What Does It Mean When There's A Polar Vortex?

A polar vortex might sound like a portal you cross to the upside-down in a winter episode of "Stranger Things," but it is a real-life weather phenomenon. According to Mental Floss, a polar vortex is pretty much just a frozen hurricane hovering the South and North Poles simultaneously.

While winter weather advisers sometimes speak of an encroaching polar vortex as if it is about to hit us in the same way a snowstorm might, WDRB reports that such language is somewhat misleading. Indeed, the vortex, a swirling low-pressure area of frosty air, is almost always present at the poles. When it is stable, it keeps the cold area restricted to the regions where it belongs, namely the North and South Poles.

The polar vortex is also responsible for keeping the jet stream in line. This is the air that circles the globe through the troposphere (via EarthSky). When the vortex is healthy, that air moves in a pretty straight line. If the polar vortex breaks or expands, then we're in for some pretty freaky weather.

When the polar vortex breaks, it sends an arctic chill across the country

If the polar vortex were to really hit us like a hurricane, it would be one monster of a storm. Whirring counterclockwise with intense frosty air and looming as high as 31 miles above planet Earth (via Mental Floss), the polar vortex is quite the force to be reckoned with. Fortunately, the vortex itself never leaves its position at the poles, but sometimes pieces of it do break off and send an arctic chill across the country.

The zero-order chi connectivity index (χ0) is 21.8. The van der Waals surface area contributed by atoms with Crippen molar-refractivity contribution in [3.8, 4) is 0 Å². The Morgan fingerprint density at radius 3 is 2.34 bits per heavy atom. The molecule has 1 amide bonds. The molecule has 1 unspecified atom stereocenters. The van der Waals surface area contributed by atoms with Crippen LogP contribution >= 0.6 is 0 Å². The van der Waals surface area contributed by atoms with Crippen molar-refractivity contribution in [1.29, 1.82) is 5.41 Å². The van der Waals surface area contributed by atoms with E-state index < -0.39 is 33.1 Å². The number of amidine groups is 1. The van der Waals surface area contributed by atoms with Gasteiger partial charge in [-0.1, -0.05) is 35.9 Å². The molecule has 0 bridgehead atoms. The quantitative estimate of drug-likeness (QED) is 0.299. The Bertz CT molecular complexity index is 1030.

When this happens, all sorts of almost supernaturally cold weather can occur. Some examples include frozen sharks washing ashore and sunny southern Alabama seeing single-digit temperatures. According to Climate, the polar vortex can "break" in a wide variety of ways. It can split into lobes, slide off the pole, wobble, slow down, or even reverse to a clockwise rotational direction. While the sudden stratospheric upheaval of the polar vortex is a weather phenomenon still not fully understood, historically, the vortex always manages to pull itself back together.